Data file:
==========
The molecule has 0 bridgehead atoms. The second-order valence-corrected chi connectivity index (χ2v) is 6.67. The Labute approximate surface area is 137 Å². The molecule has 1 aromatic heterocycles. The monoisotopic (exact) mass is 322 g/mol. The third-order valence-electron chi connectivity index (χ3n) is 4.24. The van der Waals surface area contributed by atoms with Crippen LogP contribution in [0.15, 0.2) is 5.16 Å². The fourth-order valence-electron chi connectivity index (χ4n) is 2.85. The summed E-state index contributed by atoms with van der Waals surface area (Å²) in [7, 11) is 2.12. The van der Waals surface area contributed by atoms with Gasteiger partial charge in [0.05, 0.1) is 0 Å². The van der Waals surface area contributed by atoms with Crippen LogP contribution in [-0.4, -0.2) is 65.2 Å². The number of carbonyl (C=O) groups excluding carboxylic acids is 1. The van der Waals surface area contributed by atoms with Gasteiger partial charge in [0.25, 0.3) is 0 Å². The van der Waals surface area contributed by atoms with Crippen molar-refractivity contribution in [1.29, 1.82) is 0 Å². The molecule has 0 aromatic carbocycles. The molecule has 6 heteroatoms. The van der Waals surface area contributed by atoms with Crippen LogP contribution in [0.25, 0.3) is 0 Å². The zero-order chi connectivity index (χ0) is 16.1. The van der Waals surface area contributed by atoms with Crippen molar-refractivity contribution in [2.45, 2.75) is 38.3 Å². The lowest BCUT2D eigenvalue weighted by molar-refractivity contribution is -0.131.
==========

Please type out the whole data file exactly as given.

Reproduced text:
The molecule has 0 bridgehead atoms. The second-order valence-corrected chi connectivity index (χ2v) is 6.67. The Labute approximate surface area is 137 Å². The molecule has 1 aromatic heterocycles. The monoisotopic (exact) mass is 322 g/mol. The third-order valence-electron chi connectivity index (χ3n) is 4.24. The van der Waals surface area contributed by atoms with Crippen LogP contribution in [0.15, 0.2) is 5.16 Å². The fourth-order valence-electron chi connectivity index (χ4n) is 2.85. The summed E-state index contributed by atoms with van der Waals surface area (Å²) in [7, 11) is 2.12. The van der Waals surface area contributed by atoms with Gasteiger partial charge in [0.05, 0.1) is 0 Å². The van der Waals surface area contributed by atoms with Crippen LogP contribution in [-0.4, -0.2) is 65.2 Å². The number of carbonyl (C=O) groups excluding carboxylic acids is 1. The van der Waals surface area contributed by atoms with Gasteiger partial charge in [0.25, 0.3) is 0 Å². The van der Waals surface area contributed by atoms with Crippen molar-refractivity contribution in [1.29, 1.82) is 0 Å². The molecule has 0 aromatic carbocycles. The molecule has 6 heteroatoms. The van der Waals surface area contributed by atoms with Crippen LogP contribution in [0.25, 0.3) is 0 Å². The zero-order chi connectivity index (χ0) is 16.1. The van der Waals surface area contributed by atoms with Crippen molar-refractivity contribution in [2.45, 2.75) is 38.3 Å². The lowest BCUT2D eigenvalue weighted by molar-refractivity contribution is -0.131.